You never know which fired employee will sue. That’s why it’s important to make sure every disciplinary decision is based on solid business reasons.
Equally important is backing up those reasons with contemporary documentation.
You may even want to create an internal disciplinary checklist to ensure managers and supervisors know how to document discipline. For example, have them identify the rules that the employee broke and outline the facts supporting the conclusion that the employee did break the rule.
That way, you can rest easy knowing you always have a paper trail—just in case the employee decides to sue.
Recent case: Ganesh emigrated from Guyana at age 10. He worked for the Long Island Railroad until he was fired for alleged harassment.
Ganesh sued, alleging he had been denied a promotion and then fired because of his race.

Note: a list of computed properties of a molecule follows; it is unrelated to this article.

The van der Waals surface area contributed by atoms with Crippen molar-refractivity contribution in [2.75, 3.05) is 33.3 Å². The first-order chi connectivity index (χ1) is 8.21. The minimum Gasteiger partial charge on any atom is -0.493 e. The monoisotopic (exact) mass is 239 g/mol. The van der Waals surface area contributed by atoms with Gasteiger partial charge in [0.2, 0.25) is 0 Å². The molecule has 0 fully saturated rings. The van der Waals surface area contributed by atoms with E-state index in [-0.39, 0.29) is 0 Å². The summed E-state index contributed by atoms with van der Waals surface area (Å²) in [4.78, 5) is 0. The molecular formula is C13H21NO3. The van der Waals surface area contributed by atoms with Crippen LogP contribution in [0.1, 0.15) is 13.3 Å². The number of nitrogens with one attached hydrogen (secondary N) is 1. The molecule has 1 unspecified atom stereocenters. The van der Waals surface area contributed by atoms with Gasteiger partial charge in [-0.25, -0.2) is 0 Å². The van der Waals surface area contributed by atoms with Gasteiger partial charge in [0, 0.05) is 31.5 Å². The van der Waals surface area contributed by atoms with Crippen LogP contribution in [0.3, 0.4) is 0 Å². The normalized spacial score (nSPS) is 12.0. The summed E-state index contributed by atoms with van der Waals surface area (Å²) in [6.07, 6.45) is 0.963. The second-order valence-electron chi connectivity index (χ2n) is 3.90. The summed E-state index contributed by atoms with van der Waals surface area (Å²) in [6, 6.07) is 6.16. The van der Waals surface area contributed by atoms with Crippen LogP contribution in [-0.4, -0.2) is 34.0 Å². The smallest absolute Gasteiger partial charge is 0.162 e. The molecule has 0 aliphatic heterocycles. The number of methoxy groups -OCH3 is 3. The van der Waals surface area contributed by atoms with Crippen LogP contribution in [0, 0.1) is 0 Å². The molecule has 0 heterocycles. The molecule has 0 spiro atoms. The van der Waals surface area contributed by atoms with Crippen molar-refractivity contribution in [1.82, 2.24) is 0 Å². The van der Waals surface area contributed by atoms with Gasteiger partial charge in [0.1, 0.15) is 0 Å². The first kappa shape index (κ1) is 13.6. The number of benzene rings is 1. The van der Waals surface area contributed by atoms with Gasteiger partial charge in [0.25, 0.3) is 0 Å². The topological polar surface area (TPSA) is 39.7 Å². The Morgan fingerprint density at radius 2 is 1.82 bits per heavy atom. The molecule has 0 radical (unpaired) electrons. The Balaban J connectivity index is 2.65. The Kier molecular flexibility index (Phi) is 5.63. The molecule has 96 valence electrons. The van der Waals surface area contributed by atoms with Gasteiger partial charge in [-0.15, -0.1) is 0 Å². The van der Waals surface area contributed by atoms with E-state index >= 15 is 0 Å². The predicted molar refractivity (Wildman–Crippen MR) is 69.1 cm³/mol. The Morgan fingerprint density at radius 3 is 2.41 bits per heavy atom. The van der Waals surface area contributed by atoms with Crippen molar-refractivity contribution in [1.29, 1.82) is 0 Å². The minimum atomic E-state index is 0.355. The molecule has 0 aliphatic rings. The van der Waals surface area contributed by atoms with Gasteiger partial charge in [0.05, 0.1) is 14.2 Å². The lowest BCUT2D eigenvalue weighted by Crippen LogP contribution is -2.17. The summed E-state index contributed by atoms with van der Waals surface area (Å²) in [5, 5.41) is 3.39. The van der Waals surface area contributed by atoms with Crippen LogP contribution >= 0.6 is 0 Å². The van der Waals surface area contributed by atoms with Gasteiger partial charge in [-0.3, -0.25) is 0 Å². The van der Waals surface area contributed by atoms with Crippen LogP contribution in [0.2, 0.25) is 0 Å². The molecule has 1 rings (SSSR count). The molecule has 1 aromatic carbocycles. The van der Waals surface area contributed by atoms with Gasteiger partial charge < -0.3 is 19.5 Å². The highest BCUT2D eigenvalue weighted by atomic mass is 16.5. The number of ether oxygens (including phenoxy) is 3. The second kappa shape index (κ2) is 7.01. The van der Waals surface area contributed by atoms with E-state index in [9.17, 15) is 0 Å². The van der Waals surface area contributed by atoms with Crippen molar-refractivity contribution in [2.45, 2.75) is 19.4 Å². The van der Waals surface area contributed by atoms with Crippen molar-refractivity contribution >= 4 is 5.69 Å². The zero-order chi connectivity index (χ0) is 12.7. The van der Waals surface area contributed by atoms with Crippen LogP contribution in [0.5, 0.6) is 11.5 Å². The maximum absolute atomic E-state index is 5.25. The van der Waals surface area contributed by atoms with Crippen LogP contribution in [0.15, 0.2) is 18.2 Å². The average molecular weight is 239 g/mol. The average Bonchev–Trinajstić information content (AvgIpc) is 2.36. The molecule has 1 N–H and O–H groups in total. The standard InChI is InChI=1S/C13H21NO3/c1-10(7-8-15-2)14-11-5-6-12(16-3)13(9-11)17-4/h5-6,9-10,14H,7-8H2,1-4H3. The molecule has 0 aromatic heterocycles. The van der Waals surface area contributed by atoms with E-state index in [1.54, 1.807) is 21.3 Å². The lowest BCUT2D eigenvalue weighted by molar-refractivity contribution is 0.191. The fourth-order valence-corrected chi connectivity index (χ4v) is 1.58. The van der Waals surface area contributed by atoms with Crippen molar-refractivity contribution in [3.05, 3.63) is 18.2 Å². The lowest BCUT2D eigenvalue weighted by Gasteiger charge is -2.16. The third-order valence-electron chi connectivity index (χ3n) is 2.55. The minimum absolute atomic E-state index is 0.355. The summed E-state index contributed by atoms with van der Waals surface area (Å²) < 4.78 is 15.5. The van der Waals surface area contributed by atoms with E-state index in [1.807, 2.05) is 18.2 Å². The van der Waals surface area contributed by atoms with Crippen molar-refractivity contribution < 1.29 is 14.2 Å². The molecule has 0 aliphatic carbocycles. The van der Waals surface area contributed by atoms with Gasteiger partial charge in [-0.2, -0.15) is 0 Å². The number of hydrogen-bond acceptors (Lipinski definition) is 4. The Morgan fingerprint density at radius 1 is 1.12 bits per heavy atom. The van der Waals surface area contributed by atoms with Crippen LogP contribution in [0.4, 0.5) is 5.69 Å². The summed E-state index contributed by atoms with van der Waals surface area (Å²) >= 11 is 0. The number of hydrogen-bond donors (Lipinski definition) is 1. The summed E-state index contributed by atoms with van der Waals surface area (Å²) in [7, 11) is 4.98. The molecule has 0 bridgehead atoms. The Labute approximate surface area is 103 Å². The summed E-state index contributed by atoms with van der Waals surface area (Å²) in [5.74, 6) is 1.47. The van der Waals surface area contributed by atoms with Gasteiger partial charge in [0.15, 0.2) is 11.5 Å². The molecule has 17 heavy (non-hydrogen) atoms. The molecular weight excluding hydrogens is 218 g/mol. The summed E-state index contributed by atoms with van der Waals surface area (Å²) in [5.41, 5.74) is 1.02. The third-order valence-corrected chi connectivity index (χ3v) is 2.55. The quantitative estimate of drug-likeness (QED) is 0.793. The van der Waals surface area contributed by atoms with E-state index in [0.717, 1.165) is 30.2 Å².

But the railroad had documentation showing why it had not promoted Ganesh, including records showing he had previously been disciplined, which disqualified him for promotion. Plus, the railroad had other records explaining the facts behind the harassment allegations that culminated in Ganesh’s termination.
Ganesh didn’t offer any evidence of his own that either his race or his national origin figured in either the promotion or the discharge decisions.
Because the railroad had kept good records and could readily explain its disciplinary process both generally and specifically in Ganesh’s case, the litigation was quickly dismissed. (Jagmohan v. Long Island Railroad, No. 14-3801, 2nd Cir., 2015)
- How to Fire an Employee the Legal Way: 6 Termination Guidelines
- EEOC: Popeye's franchise wouldn't hire older veterans
- Isolated, subjective incident doesn't justify bias lawsuit
- Minnetonka banker beats arson rap, settles harassment lawsuit
- Violence on the job? OK to base punishment on job classification and severity of offense